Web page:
One cold day in January of 1961, less than a month before my 9th birthday, John F. Kennedy placed his left hand on a Bible and took an oath to support and defend the U.S. Constitution against all enemies, foreign and domestic. I was so touched by the solemnity of the moment that tears welled up in my young, proud eyes.
In November of 1963 an assassin shot President Kennedy and robbed us of our constitutionally elected leader. Tears of sorrow and anger rolled off my cheeks as a young third grader tried to make sense of what had been taken from us.
In 1969 I fought hard to hold back tears of pride as I took the same oath that President Kennedy had taken as I put on the uniform of my country and swore to uphold and defend the Constitution just as he had.
Over the next few years I shed many silent and private tears as I lost friends to Viet Cong bullets and land mines. I shed tears of sorrow and indignity as I returned to the United States and was spat upon by chanting protesters as I passed through the San Francisco airport.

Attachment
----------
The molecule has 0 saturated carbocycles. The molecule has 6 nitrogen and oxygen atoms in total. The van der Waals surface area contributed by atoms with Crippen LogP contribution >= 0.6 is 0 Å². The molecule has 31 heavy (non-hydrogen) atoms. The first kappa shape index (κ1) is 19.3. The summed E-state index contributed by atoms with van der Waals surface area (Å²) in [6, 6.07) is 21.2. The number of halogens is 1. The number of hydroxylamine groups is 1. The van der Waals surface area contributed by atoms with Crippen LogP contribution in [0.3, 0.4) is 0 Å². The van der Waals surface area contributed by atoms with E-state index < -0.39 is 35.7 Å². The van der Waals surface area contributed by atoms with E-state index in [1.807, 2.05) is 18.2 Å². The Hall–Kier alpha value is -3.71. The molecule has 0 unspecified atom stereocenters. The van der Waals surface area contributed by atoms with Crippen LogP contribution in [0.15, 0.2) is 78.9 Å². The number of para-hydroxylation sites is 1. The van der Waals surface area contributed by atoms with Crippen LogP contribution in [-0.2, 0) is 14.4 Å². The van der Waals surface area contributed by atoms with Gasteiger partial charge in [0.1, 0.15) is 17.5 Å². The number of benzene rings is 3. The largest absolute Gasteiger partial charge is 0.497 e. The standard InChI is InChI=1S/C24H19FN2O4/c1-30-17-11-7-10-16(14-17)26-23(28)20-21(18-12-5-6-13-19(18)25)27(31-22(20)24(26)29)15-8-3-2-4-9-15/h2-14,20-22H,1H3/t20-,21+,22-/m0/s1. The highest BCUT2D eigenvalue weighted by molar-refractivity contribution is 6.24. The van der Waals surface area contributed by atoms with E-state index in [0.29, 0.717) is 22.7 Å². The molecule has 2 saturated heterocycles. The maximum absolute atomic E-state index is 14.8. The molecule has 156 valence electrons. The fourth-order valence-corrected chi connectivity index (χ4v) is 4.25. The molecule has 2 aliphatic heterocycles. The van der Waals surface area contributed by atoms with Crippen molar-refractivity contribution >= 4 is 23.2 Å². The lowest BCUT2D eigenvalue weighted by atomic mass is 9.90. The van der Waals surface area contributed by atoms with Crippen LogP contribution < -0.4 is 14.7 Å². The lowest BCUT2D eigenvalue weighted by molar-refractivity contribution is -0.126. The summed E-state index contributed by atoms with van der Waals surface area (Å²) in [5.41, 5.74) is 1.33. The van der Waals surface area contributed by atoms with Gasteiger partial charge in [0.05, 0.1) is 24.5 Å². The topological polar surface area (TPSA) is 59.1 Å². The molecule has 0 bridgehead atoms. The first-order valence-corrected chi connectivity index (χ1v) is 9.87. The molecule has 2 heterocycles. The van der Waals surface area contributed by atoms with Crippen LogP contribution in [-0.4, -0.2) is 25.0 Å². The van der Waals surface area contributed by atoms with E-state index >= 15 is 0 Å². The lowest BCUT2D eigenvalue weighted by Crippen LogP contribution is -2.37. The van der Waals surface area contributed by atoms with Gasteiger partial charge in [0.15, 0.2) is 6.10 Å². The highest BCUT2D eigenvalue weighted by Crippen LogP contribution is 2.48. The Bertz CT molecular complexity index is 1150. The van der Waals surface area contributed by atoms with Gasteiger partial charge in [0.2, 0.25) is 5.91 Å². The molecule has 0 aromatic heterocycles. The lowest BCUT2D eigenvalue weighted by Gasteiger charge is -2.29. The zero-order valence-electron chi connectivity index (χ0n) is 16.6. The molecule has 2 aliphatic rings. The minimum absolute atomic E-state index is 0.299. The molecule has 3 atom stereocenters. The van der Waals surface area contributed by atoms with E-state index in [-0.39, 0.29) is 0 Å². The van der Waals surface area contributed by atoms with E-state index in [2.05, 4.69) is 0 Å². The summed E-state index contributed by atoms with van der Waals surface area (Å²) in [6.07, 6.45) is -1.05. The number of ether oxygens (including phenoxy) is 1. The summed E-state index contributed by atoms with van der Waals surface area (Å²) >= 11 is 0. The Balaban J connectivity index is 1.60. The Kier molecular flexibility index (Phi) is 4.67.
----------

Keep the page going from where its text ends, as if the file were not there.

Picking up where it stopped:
In January of 1993 I shed a tear of doubt as a person who was a kindred spirit with those protesters and had said he loathed the military placed his hand on a Bible and took the same oath to support and defend the Constitution.
Two years ago, our country was ripped at the seams while the rule of law was subverted for the personal gain of this man. I shed a tear of sorrow for what was lost on the American people.
In November of 2000 I heard Al Gore's campaign manager say that the Constitution should be ignored and Florida's electoral votes should be awarded to Mr. Gore because he had won the nation's popular vote. Unfortunately I'm all out of tears.
Dale W. Hemman, Evans